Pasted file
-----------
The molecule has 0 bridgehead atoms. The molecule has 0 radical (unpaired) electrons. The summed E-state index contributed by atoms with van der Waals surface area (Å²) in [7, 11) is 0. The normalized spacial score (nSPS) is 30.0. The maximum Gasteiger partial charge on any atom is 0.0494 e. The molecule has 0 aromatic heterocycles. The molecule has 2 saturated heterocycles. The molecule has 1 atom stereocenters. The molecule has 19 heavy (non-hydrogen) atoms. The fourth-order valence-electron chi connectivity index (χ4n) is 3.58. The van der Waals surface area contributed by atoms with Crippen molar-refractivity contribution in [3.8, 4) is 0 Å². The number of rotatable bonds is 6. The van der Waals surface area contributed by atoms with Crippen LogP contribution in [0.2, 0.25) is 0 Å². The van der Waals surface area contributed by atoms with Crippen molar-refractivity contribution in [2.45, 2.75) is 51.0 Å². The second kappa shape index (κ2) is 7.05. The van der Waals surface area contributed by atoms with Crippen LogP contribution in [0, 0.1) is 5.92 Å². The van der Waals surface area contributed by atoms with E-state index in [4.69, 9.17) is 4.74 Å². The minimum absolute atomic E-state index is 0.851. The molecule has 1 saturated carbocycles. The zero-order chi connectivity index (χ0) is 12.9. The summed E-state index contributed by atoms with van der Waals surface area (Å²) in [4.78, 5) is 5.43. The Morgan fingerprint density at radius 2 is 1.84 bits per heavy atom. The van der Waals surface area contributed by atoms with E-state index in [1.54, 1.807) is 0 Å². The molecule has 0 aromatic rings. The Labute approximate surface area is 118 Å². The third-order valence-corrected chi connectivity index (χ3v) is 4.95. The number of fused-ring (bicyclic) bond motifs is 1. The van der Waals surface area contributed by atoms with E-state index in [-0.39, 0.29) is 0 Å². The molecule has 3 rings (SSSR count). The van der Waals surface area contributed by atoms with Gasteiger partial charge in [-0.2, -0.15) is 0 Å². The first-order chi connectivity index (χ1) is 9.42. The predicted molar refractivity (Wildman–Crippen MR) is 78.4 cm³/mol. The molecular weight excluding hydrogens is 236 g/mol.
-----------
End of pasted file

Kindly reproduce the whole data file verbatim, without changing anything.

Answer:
The molecule has 0 bridgehead atoms. The molecule has 0 radical (unpaired) electrons. The summed E-state index contributed by atoms with van der Waals surface area (Å²) in [7, 11) is 0. The normalized spacial score (nSPS) is 30.0. The maximum Gasteiger partial charge on any atom is 0.0494 e. The molecule has 0 aromatic heterocycles. The molecule has 2 saturated heterocycles. The molecule has 1 atom stereocenters. The molecule has 19 heavy (non-hydrogen) atoms. The fourth-order valence-electron chi connectivity index (χ4n) is 3.58. The van der Waals surface area contributed by atoms with Crippen molar-refractivity contribution in [3.8, 4) is 0 Å². The number of rotatable bonds is 6. The van der Waals surface area contributed by atoms with Crippen LogP contribution in [0.2, 0.25) is 0 Å². The van der Waals surface area contributed by atoms with Crippen molar-refractivity contribution in [2.45, 2.75) is 51.0 Å². The second kappa shape index (κ2) is 7.05. The van der Waals surface area contributed by atoms with Crippen LogP contribution in [0, 0.1) is 5.92 Å². The van der Waals surface area contributed by atoms with E-state index in [4.69, 9.17) is 4.74 Å². The minimum absolute atomic E-state index is 0.851. The molecule has 1 saturated carbocycles. The zero-order chi connectivity index (χ0) is 12.9. The summed E-state index contributed by atoms with van der Waals surface area (Å²) in [4.78, 5) is 5.43. The Morgan fingerprint density at radius 2 is 1.84 bits per heavy atom. The van der Waals surface area contributed by atoms with E-state index in [1.54, 1.807) is 0 Å². The molecule has 0 aromatic rings. The Labute approximate surface area is 118 Å². The third-order valence-corrected chi connectivity index (χ3v) is 4.95. The number of fused-ring (bicyclic) bond motifs is 1. The van der Waals surface area contributed by atoms with E-state index in [-0.39, 0.29) is 0 Å². The molecule has 3 rings (SSSR count). The van der Waals surface area contributed by atoms with Gasteiger partial charge in [-0.2, -0.15) is 0 Å². The first-order chi connectivity index (χ1) is 9.42. The predicted molar refractivity (Wildman–Crippen MR) is 78.4 cm³/mol. The molecular weight excluding hydrogens is 236 g/mol.